Data uncovered by the Welsh Conservatives shows thousands-of-people in Wales are waiting well beyond the eight-minute ‘red’ target for ambulances.

It also highlights “shocking waits” for patients classified as amber calls, with one Welsh patient forced to wait more than two days for an ambulance.

The data emerged in a series of Freedom of Information Requests by the Welsh Conservatives, and Shadow Health Secretary – Angela Burns – says there are “serious questions” for the Welsh Government to answer. Analysis of waiting times for December 2017-February 2018 shows that almost a third (4,437 or 30.4 per cent) of ‘red’ callers failed to see their ambulance arrive within the eight-minute target.

Twenty-one people were made to wait more than half-an-hour for what the Welsh Government categorise as an ‘immediately life-threatening’ emergency, with one person in North Wales waiting 90 minutes.

Waits for amber calls – which includes people suffering from a stroke and heart attacks – were also shockingly high. Over the three winter months, 1,860 people were made to wait over six hours for their ambulance. In December, one patient who made an amber call in Aneurin Bevan Health Board waited 54.5 hours for an ambulance. Another in Abertawe Bro Morgannwg waited 45.6 hours in February.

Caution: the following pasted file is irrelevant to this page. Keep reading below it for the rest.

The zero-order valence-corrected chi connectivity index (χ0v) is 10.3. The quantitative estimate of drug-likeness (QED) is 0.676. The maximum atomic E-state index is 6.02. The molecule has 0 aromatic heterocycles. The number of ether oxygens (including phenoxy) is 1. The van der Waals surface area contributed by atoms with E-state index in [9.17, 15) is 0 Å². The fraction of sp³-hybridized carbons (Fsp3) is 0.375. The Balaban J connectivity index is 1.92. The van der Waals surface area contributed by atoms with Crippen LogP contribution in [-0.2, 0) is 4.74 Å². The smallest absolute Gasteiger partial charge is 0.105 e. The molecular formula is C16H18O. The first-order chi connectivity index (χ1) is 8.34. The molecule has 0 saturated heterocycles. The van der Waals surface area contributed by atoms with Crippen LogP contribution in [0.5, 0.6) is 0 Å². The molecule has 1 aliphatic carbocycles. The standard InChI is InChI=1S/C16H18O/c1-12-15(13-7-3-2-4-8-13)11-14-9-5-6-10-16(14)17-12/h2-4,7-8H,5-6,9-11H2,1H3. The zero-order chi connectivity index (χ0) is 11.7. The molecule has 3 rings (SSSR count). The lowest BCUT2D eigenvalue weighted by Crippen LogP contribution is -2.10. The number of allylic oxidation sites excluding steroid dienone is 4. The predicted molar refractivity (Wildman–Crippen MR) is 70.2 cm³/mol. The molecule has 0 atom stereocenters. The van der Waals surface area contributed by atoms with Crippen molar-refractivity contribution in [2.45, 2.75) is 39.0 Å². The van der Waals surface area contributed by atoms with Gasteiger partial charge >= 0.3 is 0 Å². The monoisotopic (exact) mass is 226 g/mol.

Commenting on the statistics, Welsh Conservative Shadow Health secretary, Angela Burns AM, said: “The winter is always a difficult time for the NHS, but these staggering waits beg serious questions for the Health Secretary.

“Lengthy delays are as dangerous to patients as they are distressing to ambulance staff and after nearly two decades of Labour rule, our NHS has been reduced to a near permanent state of crisis and an ambulance service at breaking-point.

“These statistics do not show the pain or suffering of such a traumatic experience but what is clear is that they are a result of poor winter planning once again from the Welsh Labour Government with patients left paying the price.

“This deterioration in service simply cannot continue and it falls on the Health Secretary to show some immediate leadership and bring forward a long-term strategy for improvement.”